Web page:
CMS leaders celebrate 4% raises and a timely budget, but say it’s not enough
The Charlotte-Mecklenburg school board unanimously approved a $2.3 billion budget Tuesday that includes 4% salary hikes and increases in hourly pay.
The General Assembly approved higher raises than the district anticipated when it began planning the budget last spring, and CMS also used local and federal money to supplement pay.
“This goes a long way in paying teachers and staff what they’re worth and what they deserve, but it’s not all the way,” board member Rhonda Cheek said. “So this does not end our advocacy to make sure that our staff is paid what they need to be paid.”
School administrators and central office staff got 4% raises, while teacher pay will go up an average of 4.2%. Interim Superintendent Hugh Hattabaugh said that ranges from “over 7%” for beginning teachers to as low as 2.5%, depending on where they fall on the pay scale.
CMS is also using county money to boost the local teacher supplement by 5%. The board had hoped for a 10% increase, but county commissioners did not approve as much as the board sought.
According to the budget presentation, CMS is using state and federal money to boost hourly pay for teacher assistants and secretaries to a minimum of $16.50, with county money going toward market adjustments for campus security staff, transportation technicians and delivery drivers.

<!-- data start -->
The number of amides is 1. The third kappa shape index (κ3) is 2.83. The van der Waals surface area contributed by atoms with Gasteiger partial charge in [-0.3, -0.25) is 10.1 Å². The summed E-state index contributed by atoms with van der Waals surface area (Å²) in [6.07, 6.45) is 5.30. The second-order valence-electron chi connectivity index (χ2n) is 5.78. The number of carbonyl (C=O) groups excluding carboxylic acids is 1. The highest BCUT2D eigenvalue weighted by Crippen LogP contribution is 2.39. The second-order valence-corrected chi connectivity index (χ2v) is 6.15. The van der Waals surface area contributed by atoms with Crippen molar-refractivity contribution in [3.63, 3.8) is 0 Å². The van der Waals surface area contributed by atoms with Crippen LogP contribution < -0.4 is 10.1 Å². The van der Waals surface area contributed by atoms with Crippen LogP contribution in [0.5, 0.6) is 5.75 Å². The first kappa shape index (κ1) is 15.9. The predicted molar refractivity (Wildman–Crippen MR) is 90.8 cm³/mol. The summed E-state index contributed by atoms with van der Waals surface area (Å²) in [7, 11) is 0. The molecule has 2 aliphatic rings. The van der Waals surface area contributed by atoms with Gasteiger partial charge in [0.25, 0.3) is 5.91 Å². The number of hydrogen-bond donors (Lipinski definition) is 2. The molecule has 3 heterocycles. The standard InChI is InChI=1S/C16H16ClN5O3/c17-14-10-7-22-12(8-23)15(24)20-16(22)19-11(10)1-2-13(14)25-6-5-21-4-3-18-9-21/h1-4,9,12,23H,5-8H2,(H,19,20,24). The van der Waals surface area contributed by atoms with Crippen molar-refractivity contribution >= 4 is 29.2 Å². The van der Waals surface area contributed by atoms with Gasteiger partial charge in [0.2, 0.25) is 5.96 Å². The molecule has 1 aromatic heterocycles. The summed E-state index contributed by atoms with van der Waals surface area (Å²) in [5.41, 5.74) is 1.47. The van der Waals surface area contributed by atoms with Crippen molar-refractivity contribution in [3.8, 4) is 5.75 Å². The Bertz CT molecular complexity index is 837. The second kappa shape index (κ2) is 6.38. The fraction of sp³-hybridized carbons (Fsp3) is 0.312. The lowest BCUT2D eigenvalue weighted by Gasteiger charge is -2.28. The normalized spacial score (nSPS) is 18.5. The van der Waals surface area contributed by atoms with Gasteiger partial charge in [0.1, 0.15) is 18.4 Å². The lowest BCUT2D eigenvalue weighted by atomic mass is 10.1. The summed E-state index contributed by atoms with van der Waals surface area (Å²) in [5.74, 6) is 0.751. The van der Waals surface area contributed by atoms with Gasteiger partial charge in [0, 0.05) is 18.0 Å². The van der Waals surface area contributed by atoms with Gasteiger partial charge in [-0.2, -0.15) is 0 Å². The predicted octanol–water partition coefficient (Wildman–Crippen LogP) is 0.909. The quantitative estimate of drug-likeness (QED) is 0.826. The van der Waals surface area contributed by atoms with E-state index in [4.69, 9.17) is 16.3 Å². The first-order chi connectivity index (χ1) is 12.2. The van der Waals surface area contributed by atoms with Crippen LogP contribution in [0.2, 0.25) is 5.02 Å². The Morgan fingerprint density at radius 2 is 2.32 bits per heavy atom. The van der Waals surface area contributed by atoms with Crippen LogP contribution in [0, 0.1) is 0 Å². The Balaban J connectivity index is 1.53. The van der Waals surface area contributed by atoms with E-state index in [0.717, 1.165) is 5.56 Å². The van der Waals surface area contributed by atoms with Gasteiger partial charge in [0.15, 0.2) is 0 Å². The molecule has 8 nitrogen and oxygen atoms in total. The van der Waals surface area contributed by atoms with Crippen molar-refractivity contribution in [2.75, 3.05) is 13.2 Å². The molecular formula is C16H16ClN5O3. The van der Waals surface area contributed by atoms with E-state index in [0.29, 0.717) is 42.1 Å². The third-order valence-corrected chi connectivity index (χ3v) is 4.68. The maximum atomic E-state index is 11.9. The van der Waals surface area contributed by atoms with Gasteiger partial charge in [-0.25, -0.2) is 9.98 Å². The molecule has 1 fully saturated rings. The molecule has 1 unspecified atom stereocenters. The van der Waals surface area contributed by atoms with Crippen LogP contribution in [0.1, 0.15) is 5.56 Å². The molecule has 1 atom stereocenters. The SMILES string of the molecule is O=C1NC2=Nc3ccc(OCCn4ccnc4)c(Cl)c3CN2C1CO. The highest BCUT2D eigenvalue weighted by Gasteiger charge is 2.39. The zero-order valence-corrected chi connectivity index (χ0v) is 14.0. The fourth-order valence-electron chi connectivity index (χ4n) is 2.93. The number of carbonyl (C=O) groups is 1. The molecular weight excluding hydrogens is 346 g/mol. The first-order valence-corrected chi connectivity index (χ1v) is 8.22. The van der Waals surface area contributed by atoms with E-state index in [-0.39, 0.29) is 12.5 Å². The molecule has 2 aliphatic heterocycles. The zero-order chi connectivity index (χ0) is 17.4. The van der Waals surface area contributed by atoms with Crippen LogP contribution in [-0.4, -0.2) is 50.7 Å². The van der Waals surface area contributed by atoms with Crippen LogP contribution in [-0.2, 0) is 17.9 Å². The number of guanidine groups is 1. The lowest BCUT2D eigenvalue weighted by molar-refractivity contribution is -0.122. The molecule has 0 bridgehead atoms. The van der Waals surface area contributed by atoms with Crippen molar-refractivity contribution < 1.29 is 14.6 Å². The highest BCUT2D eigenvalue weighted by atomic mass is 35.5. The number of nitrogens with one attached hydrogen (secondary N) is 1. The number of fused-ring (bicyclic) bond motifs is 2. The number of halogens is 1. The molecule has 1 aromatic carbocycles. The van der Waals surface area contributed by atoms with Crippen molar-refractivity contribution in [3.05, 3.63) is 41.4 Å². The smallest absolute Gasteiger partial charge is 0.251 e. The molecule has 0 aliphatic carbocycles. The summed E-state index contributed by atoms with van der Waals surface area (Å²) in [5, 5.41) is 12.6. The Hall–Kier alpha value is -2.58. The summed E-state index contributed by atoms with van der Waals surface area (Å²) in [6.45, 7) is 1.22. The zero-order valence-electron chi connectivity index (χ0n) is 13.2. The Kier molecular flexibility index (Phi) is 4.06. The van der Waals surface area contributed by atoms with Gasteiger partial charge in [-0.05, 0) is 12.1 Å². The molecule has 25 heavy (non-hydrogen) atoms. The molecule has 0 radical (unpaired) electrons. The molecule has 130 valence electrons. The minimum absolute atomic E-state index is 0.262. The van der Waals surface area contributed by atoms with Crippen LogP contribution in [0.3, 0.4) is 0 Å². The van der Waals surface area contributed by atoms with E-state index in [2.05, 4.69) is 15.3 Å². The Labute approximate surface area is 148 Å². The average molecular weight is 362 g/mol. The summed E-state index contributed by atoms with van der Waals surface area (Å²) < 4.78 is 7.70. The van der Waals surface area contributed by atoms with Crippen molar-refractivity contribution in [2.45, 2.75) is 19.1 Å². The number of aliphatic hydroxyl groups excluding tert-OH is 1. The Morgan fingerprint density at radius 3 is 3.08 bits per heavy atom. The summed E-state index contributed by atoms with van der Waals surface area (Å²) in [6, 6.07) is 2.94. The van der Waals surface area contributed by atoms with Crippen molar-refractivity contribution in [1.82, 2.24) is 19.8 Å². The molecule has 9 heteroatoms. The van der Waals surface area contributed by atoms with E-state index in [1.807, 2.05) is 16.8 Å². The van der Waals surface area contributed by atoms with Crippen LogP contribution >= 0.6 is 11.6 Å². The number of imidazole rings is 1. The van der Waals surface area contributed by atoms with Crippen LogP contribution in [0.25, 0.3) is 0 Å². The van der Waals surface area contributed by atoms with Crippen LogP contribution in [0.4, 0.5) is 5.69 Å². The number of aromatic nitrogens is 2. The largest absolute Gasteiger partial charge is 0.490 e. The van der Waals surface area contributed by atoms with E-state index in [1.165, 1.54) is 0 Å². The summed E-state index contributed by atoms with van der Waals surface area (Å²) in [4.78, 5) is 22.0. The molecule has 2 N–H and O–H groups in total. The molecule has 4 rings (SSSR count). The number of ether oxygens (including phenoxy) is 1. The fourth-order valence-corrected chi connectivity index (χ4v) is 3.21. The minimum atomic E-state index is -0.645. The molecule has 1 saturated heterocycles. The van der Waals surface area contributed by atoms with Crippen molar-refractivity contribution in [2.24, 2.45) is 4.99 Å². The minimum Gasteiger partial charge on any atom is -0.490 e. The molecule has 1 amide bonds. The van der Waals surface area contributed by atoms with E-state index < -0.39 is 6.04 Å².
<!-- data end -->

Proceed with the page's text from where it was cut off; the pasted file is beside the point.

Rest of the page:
The influx of federal COVID-19 relief money pushes the budget total to $2.3 billion, though some of that will carry over into the following budget year.
“Just like last year, at many of our schools, federal COVID-funded positions have been allocated to help maintain staffing levels that are actually higher than what our enrollment-driven formulas would have generated,” Chief Financial Officer Sheila Shirley said. “But as you all know, staffing continues to be a challenge for many of our schools.”
Shirley spent a good bit of her presentation detailing “the funding gap” created when county commissioners approved a $558 million budget for CMS. That’s an increase of $20 million, but CMS had presented a plan based on a $40 million increase.
That meant CMS couldn’t follow through on plans to use county money to hire 20 additional social workers, counselors and psychologists and 32 additional teachers to work with immigrant students who are learning English. But Shirley said the district has added 82 people to provide social and emotional support using COVID-19 relief money and about 15 English learner teachers using state money.
Shirley, who has been creating budgets for CMS for more than 20 years, said she was delighted that the General Assembly passed a budget in July. The state provides about half the district’s operating budget and determines most pay scales. Last year, the session adjourned in January without a budget agreement, which left CMS to approve its budget based on the prior year’s state plan.
“It has been so many years since we’ve been able to approve a budget in August,” she said.